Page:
12 days ’til Christmas

We continue our march toward Beau’s goal of finishing fall works on the ranch before Christmas.  I took this photo early this morning, as the guys were just leaving the barn:

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Today Beau and crew gathered the pairs in Froze-to-Death pasture and then completed both typical fall jobs:  they separated calves from cows, shipping the calves down to the feedlot; and they worked the cows through the chute for the vet to pregnancy-check.  At the feedlot a second crew processed the heifer calves before daylight failed us.

I fed lunch, as usual, with the help of my mom and eight small hands.  First to Joe and Teal right here in the kitchen.  They ate quickly and headed back to the processing shed.  Next, we cooks took our show on the road.  With roast and gravy and baked potatoes wrapped in towels and packed into coolers, Mom and the kids and I (and Teal’s kids) sped down the Mission Valley Road to the Red Corrals (yes, in our full-size van, which Beau and I continue to not be embarrassed of, and which comes in handy more often than not, thank you very much).  It was 28° when we got there and snowing lightly.

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At the Red Corrals we fed Beau, my dad, Vergal, Nate, Brian, Jacob, Sterling, Dr. Cunningham, and the vet’s assistant (whose name is escaping me right now).  On a day like today everybody eats quickly, standing up, and they’re careful not to eat too much because they don’t want to be uncomfortable riding after lunch.  They usually remember to say thanks for the meal.

The casual reader might think that my life pretty much revolves around food.  And during busy seasons on the ranch I sometimes think it does too.

The thing is, it was never my dream to be a ranch cook.  In fact, my aspirations were always more along the managerial lines.  In my earliest memories I am my Dad’s little tagalong, assuming I’ll grow up to manage the PV some day, just like Dad.  I don’t know if that thought was engrained in me when I was born, but it was dang sure there by the time I was putting thoughts together.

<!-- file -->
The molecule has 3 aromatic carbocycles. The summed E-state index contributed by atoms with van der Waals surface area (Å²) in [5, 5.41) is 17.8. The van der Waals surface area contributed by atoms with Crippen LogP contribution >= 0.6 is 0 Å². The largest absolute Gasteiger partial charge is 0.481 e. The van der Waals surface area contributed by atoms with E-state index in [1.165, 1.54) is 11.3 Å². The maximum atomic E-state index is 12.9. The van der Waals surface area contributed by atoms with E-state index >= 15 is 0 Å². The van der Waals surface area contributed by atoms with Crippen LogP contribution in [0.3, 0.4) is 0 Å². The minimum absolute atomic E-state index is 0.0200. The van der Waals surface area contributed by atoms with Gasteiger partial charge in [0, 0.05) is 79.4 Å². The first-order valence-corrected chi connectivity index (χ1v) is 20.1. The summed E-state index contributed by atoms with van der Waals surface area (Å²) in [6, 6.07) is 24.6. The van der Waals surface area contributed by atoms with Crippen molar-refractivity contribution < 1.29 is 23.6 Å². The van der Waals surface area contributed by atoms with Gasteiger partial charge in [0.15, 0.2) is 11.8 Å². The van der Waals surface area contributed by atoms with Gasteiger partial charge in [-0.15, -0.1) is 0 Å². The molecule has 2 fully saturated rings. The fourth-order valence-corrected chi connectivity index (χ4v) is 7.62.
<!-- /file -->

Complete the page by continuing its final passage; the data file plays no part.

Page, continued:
I have reminded my husband often in the last three years that it was never my dream for my husband to run this place; at the most I thought we would be partners.

But life happens, doesn’t it?  So many little roads I veered down between that little girl I was and the woman I am today led me away from my in-born dream becoming reality.  I studied ag business in college, never considering that my degree would lend very little practical application to my future life.  Then I worked in the newspaper business, missing out on several years’ worth of practical on-the-ground experience that would have benefited a would-be ranch manager.

And then I had four kids.  It was a dream of mine, this having four kids.  But for some crazy reason I had never ever considered that the four kids/homeschooling dream was mutually exclusive of the ranch manager dream.  Like, you just can’t be both.  Simon says.

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So.  While I was busy veering down little roads in life, my dear husband was working every day here at the PV, learning not just the romantic side of the ranch that I know so well but the business side of it too, and he diligently rose through the ranks.  And in the end…

… he stole my dream job.

Now, I can’t think of a nicer person to steal my dream job.  Not only is he nice, but Beau is a hard worker with a wide range of practical knowledge and experience, a brilliant numbers guy with a sharp big-picture view of both the PV and its place in the corporate structure.

But still.  Sometimes I’m still kinda mad that I’m the cook instead of the manager here.

When I’m in my right mind, though, I inevitably decide it’s not as bad as it seems.  Given the reality that I signed up for the mutually exclusive dreams and both couldn’t come true, at least I still get to live here on the PV, right?  And it’s sure nice of my husband to let me manage vicariously through him, isn’t it?  Sure, the dynamics of the whole deal complicate our life a little bit… but whose life isn’t complicated?

The other thing:  I have to assume that everything has come together as part of a much bigger plan than I can comprehend.

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So back to the beginning:  Why do I cook?

Because home-cooked meals fed to the crew are a tradition here on this ranch to which I inexplicably belong.

Because it’s the only way I can consistently be a part of ranch life while simultaneously mothering and schooling these little children of ours.

Not because cooking for cowboys is dreamy, I’ll have you know that.  But because… life happens.

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© Tami Blake

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